Friday, 3 October 2008

Travelling thoughts

When I am flying I find it very hard to read. Theoretically it should be easy. Here you are in cushioned seats (I won’t say comfort because I flew a budget airline and the seats were “cosy”). You can’t rush around doing things and you are trapped in one spot so it should be perfect for reading. I can however, only manage the lightest of reading. I think that it is the sense of being compressed into a small space with many other people. There is so much going on that it is hard to get any head room for thinking. On my way down to Sydney, I ended up simply plugging myself into my iPod and closing my eyes. There was a large family party in front and behind me who communicated over the seat-tops throughout the flight while simultaneously entertaining their two year grand-daughter with a Wiggles DVD on a portable player without headphones. Not that I will criticise anyone for doing whatever it takes to keep a two year old occupied, but it didn’t leave any mental space for anyone else.

Now trains are a different story. Same space, same sense of many people conducting their lives too close to you, more mobile phones (and there is nothing like a mobile phone conversation for exposing the banality of people’s lives), but somehow the sense of rushing through space, the world sliding past the window gives you room for thought. I love trains.

As I often do, when I go to Sydney I fly into Newcastle and catch the train south rather than flying into Sydney airport and taking the train north. It’s further by train but about the same price and time, the airfare is significantly cheaper flying into Newcastle and I just like it. Newcastle airport is a shared commercial/air force airport so commercial planes line up with jets for take-offs and landings. Leaving Newcastle we had to wait for three trainer jets to land. They then taxied slowly past us with glassed-in cockpits open. I don’t like the military, I don’t like small planes, but paradoxically I love the sight of fighter jets. Perhaps it is their kinship to birds. Living near Amberley airbase, sometimes looking out from our hilltop I can’t tell whether the black wheeling formations in the sky are distant birds or F-111s until the sound reaches me.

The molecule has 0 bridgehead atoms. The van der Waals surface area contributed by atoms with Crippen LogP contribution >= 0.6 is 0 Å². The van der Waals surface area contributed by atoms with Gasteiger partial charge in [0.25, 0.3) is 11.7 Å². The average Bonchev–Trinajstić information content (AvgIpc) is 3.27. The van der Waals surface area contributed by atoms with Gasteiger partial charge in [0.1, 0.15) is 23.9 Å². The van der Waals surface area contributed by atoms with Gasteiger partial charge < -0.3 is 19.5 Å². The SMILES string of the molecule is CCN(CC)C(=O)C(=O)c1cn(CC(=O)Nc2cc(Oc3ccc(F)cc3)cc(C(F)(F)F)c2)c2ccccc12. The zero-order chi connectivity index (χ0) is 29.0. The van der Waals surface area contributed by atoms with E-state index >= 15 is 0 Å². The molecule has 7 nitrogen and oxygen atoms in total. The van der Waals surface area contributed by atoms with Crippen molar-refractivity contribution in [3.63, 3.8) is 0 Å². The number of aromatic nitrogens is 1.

Newcastle is also a small airport. You get to climb down the stairs and amble across the tarmac to a single small terminal albeit one equipped with excellent coffee and free wireless internet. What more could a person want? Then you catch a bus to the heart of Newcastle winding past row after row of freighters lined up for loading. Painted on their bows are the names of every maritime nation. You end up at a train station on a harbour. Waiting for your train you can watch these huge freighters heading seawards and beginning to wallow in the waves of the entrance. You remember that there is a whole world out there – a world of ships, planes, commerce. Now the ships are huge container vessels, but their path to the world is the same as those original traders and settlers who found their way to such a distant port.

Then you get on the train and travel from one suburbia to another. In between are the vast spaces of river and forest that remind you why settlement in the Sydney area was so difficult. Even today with expensive shacks clinging to the sides of the Hawkesbury River it is still a wild and lonely place. The sun drops below the horizon and the furred hills are dark outlines above the silvery grey water. You can sense the loneliness and vastness and you are glad for your bubble of banality speeding through the darkness.

Perhaps that is the difference between planes and trains. In a train you actually sense that you are travelling instead of being transported in a small room between two larger rooms. I wonder how travel will feel in the future? Will we have any space for thought and reflection, let alone any time for reading?